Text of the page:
"I hooked him up with a local artist," he said. "It's worked out for him. He pretty well doesn't get involved in graffiti anymore."
One of the most important things to offer at-risk kids is something to belong to other than gangs and to get them out of that lifestyle.
"All I'm asking them is, 'Give it a shot,' " he said.
Marrs said teaching job skills is important, but the economy has left many without opportunities for work.
He said he's had success in getting at-risk youths to join programs on graffiti removal or fixing up homes, in addition to sports activities and rafting. Sometimes, he takes them to the maximum security Pelican Bay State Prison in Crescent City, Calif., to show them what happens to criminals.
Marrs also works with Medford police on a program that helps teach very young people about the warning signs of gang activities.
Marrs said the Nov. 1 shooting follows other stabbings and beatings that appear to be gang-related.
"I don't want to say it's getting worse," he said. "It's just more recognizable to the community.
Tom Cole, executive director of Kids Unlimited, said young people who come from difficult backgrounds are more easily attracted to gangs, particularly if there are family issues or a sibling involved in a gang.
Many of these youths are doing poorly in school and are at an age where they want to belong to something.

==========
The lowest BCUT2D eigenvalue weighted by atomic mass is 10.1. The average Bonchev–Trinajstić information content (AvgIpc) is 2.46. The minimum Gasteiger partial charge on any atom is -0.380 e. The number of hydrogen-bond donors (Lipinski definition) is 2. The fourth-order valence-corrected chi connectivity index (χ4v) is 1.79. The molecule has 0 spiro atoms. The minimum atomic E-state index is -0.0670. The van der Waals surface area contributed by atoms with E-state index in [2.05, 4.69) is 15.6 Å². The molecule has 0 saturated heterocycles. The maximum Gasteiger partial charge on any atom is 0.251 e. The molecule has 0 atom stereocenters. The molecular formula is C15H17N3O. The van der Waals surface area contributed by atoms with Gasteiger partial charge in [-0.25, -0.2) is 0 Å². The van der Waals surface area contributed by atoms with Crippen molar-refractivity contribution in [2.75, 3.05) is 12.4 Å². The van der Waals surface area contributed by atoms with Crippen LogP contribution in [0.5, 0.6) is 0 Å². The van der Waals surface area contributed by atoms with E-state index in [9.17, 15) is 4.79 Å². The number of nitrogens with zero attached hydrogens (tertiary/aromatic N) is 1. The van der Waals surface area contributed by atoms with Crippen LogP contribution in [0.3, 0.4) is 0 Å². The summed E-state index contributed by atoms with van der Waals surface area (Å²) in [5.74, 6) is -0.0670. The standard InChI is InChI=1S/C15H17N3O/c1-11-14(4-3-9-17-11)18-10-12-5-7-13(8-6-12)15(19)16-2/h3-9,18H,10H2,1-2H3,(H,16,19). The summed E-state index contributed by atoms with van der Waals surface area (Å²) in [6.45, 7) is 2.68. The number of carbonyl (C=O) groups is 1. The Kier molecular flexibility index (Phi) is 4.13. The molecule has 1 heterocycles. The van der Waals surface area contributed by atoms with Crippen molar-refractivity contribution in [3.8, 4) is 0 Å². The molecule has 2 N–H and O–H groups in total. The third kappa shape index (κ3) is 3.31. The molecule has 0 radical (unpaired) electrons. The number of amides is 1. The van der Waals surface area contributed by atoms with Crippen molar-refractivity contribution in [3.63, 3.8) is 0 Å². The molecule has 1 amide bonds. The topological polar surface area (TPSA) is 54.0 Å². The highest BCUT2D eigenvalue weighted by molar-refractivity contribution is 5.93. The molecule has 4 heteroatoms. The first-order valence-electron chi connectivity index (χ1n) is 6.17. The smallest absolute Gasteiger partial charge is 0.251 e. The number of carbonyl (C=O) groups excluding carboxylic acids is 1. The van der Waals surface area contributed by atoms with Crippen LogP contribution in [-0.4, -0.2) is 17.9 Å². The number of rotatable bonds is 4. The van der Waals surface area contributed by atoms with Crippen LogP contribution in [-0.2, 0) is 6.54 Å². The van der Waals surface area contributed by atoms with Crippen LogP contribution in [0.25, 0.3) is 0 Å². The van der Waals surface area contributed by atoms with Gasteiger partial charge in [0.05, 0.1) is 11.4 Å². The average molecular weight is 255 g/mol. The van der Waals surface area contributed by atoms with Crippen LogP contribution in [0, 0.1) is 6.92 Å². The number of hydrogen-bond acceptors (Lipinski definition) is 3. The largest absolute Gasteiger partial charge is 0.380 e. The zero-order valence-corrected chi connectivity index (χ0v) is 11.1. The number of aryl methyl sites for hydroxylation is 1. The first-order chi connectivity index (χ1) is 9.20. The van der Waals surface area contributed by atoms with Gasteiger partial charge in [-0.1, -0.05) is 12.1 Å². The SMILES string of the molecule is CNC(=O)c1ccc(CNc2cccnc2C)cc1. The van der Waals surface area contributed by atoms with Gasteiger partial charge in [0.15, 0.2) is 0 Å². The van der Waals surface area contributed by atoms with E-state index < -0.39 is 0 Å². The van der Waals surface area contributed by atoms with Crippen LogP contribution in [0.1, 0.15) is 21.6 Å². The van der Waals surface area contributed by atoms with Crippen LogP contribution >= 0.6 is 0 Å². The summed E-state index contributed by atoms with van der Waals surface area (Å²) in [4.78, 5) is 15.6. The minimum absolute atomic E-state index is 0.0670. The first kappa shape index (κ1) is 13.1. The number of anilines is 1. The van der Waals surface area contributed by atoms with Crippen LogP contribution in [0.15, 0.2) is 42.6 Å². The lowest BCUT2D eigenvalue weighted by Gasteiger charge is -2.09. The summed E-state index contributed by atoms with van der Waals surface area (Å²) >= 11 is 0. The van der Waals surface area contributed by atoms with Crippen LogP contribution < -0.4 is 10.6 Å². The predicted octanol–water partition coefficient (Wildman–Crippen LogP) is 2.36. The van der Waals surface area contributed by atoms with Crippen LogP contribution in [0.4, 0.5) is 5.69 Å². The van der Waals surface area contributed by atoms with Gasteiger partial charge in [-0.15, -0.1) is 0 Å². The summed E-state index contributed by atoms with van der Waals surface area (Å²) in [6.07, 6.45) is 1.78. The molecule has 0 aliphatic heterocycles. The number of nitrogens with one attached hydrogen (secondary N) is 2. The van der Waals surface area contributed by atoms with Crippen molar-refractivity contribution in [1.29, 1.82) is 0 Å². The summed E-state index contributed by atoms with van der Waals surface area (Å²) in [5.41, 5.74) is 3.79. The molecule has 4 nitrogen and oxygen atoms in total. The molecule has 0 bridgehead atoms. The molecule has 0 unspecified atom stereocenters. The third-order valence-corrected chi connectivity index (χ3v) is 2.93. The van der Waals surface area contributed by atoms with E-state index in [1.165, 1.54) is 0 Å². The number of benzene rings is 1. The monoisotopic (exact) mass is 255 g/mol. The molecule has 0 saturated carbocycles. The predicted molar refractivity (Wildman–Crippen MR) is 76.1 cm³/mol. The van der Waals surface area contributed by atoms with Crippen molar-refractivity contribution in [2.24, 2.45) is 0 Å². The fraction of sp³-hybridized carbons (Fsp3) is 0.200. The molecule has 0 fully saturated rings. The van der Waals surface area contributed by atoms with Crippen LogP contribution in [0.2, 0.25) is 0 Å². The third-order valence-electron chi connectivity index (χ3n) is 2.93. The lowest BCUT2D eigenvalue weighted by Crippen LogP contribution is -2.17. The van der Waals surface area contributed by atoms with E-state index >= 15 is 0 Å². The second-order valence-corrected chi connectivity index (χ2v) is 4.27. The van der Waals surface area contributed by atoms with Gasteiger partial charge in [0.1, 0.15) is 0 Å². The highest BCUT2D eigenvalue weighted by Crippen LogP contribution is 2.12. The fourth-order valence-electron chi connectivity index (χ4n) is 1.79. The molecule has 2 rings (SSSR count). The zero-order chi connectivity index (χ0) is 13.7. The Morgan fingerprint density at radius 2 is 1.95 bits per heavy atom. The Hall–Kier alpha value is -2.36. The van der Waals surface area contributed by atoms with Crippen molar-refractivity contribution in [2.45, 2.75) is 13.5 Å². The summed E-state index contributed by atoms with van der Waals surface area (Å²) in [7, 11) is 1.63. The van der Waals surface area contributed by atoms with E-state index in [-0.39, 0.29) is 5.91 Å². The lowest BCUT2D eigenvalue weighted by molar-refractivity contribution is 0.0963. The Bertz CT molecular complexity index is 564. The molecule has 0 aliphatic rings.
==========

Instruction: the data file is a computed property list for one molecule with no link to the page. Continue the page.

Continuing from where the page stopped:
"These are kids who quite honestly feel they don't have anything to lose by the choices they make," said Cole, whose organization on Riverside Avenue is working at any one time with hundreds of kids in dozens of programs.
He said it was nine years ago that he last saw Perez, who's still being sought by police in the drive-by shooting case. He said that's also when he first noticed the signs of gang affiliation.
Cole said he's now working with an 11-year-old Medford boy who's at risk because he has siblings who have dropped out of school and are involved in gangs.
"He's set up to fail," he said. "If nothing changes, he could end up doing the same things."
Kids Unlimited provides a number of options, including an after-school program that helps kids improve their academic skills and provides staff members an opportunity to assess issues they're facing.
To keep kids and teens engaged, Kids Unlimited offers culinary arts, theater, film and sports activities. One program teaches kids how to build low-rider bikes.
"You've got to figure out what card is the one to keep the kids in the game," he said.
Kids Unlimited has three buses and five other vehicles to transport kids to make it as easy as possible for them to be involved in activities. A current Rotary Club basketball program alone involves more than 250 children from five Medford elementary schools.
Cole says the 11-year-old continues to show up at Kids Unlimited for activities and sports despite the barriers he faces at home. But it's a toss-up on how his story will play out.
"He's right there," he said.
Reach reporter Damian Mann at 541-776-4476, or email firstname.lastname@example.org.